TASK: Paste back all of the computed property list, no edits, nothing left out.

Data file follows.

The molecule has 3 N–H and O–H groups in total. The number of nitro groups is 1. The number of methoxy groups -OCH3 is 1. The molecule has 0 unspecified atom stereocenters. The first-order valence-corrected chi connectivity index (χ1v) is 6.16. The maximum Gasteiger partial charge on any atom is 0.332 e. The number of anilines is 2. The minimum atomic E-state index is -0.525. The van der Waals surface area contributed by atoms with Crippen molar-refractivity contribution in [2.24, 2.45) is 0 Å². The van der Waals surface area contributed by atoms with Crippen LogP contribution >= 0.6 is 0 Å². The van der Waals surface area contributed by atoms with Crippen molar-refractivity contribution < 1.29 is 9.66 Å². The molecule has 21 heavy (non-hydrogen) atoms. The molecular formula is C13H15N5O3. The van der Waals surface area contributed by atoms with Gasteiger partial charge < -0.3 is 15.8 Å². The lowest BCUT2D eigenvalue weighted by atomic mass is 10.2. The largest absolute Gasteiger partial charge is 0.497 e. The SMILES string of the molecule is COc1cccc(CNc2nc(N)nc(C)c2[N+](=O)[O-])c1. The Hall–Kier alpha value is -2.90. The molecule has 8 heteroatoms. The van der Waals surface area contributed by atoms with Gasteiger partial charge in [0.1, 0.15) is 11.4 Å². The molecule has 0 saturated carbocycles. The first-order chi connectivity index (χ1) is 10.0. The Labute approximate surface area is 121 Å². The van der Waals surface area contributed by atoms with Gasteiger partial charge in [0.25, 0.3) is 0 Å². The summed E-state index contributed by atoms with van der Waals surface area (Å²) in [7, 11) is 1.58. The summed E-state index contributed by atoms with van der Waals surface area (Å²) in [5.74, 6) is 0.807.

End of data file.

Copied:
The molecule has 3 N–H and O–H groups in total. The number of nitro groups is 1. The number of methoxy groups -OCH3 is 1. The molecule has 0 unspecified atom stereocenters. The first-order valence-corrected chi connectivity index (χ1v) is 6.16. The maximum Gasteiger partial charge on any atom is 0.332 e. The number of anilines is 2. The minimum atomic E-state index is -0.525. The van der Waals surface area contributed by atoms with Crippen molar-refractivity contribution in [2.24, 2.45) is 0 Å². The van der Waals surface area contributed by atoms with Crippen LogP contribution >= 0.6 is 0 Å². The van der Waals surface area contributed by atoms with Crippen molar-refractivity contribution < 1.29 is 9.66 Å². The molecule has 21 heavy (non-hydrogen) atoms. The molecular formula is C13H15N5O3. The van der Waals surface area contributed by atoms with Gasteiger partial charge < -0.3 is 15.8 Å². The lowest BCUT2D eigenvalue weighted by atomic mass is 10.2. The largest absolute Gasteiger partial charge is 0.497 e. The SMILES string of the molecule is COc1cccc(CNc2nc(N)nc(C)c2[N+](=O)[O-])c1. The Hall–Kier alpha value is -2.90. The molecule has 8 heteroatoms. The van der Waals surface area contributed by atoms with Gasteiger partial charge in [0.1, 0.15) is 11.4 Å². The molecule has 0 saturated carbocycles. The first-order chi connectivity index (χ1) is 10.0. The Labute approximate surface area is 121 Å². The van der Waals surface area contributed by atoms with Gasteiger partial charge in [0.25, 0.3) is 0 Å². The summed E-state index contributed by atoms with van der Waals surface area (Å²) in [7, 11) is 1.58. The summed E-state index contributed by atoms with van der Waals surface area (Å²) in [5.74, 6) is 0.807.